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Moderate Protein Diet Promotes Healthy Aging

Different plates of food, each with a protein source.
Credit: Shayda Torabi/ Unsplash
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We all know having a balanced diet is important to stay healthy. New research from Waseda University has started to unpick the optimum proportion of macronutrients for a diet that supports metabolic health as we age – starting with protein. The study is published in GeroScience.

Linking diet to “healthspan”

Over our lifespans, our nutrition needs change. By optimizing our diets according to what our bodies need (in relation to our age), we can maintain our metabolic health and thereby increase our “healthspan”, with healthspan referring to the length of time in our lives that we spend in good health.

Various diet-related interventions – such as caloric restriction and intermittent fasting have been shown to alter the life- and healthspans of rodents in animal studies, with further research linking lifespan and metabolic health to the consumption of dietary macronutrients.


Macronutrients are the nutrients that provide calories and energy necessary for growth and metabolism. Carbohydrates, proteins and fats are all macronutrients.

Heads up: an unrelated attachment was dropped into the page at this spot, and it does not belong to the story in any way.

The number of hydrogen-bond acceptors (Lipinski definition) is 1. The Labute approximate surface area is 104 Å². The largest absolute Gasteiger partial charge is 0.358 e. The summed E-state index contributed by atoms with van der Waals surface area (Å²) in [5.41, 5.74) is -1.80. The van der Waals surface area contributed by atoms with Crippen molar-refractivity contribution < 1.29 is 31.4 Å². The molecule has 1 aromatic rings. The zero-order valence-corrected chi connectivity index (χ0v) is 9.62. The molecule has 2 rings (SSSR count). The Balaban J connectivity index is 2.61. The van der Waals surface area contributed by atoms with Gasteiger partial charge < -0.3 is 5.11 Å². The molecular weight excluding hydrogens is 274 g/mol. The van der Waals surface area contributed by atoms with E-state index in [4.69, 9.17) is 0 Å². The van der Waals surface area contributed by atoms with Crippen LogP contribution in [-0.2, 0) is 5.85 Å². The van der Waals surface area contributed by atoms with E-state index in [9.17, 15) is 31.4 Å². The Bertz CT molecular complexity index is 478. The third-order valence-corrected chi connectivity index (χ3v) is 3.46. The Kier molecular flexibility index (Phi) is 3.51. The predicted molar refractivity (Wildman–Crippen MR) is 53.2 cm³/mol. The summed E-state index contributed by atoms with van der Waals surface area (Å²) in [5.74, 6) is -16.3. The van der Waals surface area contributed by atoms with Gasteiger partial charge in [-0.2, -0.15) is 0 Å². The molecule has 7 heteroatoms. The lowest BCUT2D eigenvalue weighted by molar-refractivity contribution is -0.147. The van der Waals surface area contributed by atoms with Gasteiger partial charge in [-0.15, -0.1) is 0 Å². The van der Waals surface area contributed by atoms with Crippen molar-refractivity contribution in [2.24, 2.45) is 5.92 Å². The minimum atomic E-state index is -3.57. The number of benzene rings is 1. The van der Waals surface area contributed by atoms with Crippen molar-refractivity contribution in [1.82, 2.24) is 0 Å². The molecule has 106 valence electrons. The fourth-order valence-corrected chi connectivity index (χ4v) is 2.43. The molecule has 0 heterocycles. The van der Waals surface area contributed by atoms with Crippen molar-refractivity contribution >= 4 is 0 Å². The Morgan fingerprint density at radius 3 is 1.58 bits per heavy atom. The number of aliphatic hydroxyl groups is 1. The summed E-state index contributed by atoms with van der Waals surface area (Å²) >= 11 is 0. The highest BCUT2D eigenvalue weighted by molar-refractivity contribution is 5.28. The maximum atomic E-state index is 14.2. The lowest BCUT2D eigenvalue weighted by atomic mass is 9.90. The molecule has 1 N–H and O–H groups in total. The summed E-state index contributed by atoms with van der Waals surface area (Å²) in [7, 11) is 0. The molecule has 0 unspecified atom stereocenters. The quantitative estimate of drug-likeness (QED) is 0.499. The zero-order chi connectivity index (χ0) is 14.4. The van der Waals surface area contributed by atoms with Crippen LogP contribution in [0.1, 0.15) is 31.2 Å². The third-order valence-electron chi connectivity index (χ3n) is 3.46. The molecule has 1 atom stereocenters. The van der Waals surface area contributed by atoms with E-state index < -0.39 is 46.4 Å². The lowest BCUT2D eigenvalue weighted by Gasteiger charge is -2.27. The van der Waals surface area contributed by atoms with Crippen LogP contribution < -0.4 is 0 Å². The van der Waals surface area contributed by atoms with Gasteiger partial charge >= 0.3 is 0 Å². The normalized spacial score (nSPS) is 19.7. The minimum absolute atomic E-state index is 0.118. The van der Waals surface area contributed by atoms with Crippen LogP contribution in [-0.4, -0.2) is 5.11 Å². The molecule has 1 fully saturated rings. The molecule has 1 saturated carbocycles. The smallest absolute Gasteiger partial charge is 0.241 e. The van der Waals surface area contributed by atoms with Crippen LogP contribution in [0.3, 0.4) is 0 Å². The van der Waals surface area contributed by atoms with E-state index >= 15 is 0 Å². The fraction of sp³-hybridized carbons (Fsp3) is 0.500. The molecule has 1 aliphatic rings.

Lead researcher of the new study, assistant professor Yoshitaka Kondo, explains: “The optimal balance of macronutrients for ideal health outcomes may vary across different life stages. Previous studies show the possibility of minimizing age-specific mortality throughout life by changing the ratio of dietary protein to carbohydrates.”

The new study aimed to identify the ideal amount of protein needed in a diet that improves metabolic health in the approach to old age.

Getting the amount of protein right

In their new investigation, the team fed young and middle-aged mice diets with the same number of calories, but varying protein contents. The protein content in the diets ranged from 5% to 45% of the total calories consumed.

The mice were fed the diet for two months before various health measures, including skeletal muscle weight and liver and plasma lipid profiles, were recorded.

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A low-protein diet (defined as 520% of dietary calories) was associated with the development of mild fatty liver, accompanied by an increase in hepatic lipids seen in the middle-aged mice. However, the moderate protein diet (where protein made up 25–35% of the caloric intake) reduced both plasma and hepatic lipid levels and lowered blood glucose concentrations.

The researchers also analyzed the plasma amino acid concentrations of the mice, finding that the concentrations of individual amino acids in plasma vary with age and the protein content of the diet.

Overall, the study indicates that a moderate protein diet kept both young and middle-aged mice metabolically healthier. “The same pattern is likely to be observed in humans,” Kondo remarks.  “Therefore, it could be assumed that increasing daily protein intake in meals could promote the metabolic health of people.”


Reference: Kondo Y, Aoki H, Masuda M, et al. Moderate protein intake percentage in mice for maintaining metabolic health during approach to old age. GeroSci. 2023. doi: 10.1007/s11357-023-00797-3

This article is a rework of a press release issued by Waseda University. Material has been edited for length and content.